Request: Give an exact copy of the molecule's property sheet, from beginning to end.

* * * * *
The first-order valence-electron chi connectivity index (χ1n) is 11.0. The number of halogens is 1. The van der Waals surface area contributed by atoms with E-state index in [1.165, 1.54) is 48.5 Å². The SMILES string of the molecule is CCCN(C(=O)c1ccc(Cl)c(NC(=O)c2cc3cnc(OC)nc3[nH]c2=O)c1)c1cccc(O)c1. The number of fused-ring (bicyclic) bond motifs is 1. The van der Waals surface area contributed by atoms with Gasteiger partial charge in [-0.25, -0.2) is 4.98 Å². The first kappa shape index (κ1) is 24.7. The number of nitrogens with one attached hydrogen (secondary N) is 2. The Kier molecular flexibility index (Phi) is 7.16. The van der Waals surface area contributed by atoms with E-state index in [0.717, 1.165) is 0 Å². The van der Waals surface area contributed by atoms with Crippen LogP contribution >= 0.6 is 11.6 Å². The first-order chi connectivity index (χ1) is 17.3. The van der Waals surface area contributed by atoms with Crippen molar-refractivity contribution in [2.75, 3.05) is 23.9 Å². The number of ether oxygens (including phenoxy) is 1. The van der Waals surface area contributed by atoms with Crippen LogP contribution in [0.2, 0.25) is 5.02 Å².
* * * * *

The first-order valence-electron chi connectivity index (χ1n) is 11.0. The number of halogens is 1. The van der Waals surface area contributed by atoms with E-state index in [1.165, 1.54) is 48.5 Å². The SMILES string of the molecule is CCCN(C(=O)c1ccc(Cl)c(NC(=O)c2cc3cnc(OC)nc3[nH]c2=O)c1)c1cccc(O)c1. The number of fused-ring (bicyclic) bond motifs is 1. The van der Waals surface area contributed by atoms with Gasteiger partial charge in [-0.25, -0.2) is 4.98 Å². The first kappa shape index (κ1) is 24.7. The number of nitrogens with one attached hydrogen (secondary N) is 2. The Kier molecular flexibility index (Phi) is 7.16. The van der Waals surface area contributed by atoms with E-state index in [0.717, 1.165) is 0 Å². The van der Waals surface area contributed by atoms with Crippen LogP contribution >= 0.6 is 11.6 Å². The first-order chi connectivity index (χ1) is 17.3. The van der Waals surface area contributed by atoms with Crippen molar-refractivity contribution in [2.75, 3.05) is 23.9 Å². The number of ether oxygens (including phenoxy) is 1. The van der Waals surface area contributed by atoms with Crippen LogP contribution in [0.2, 0.25) is 5.02 Å².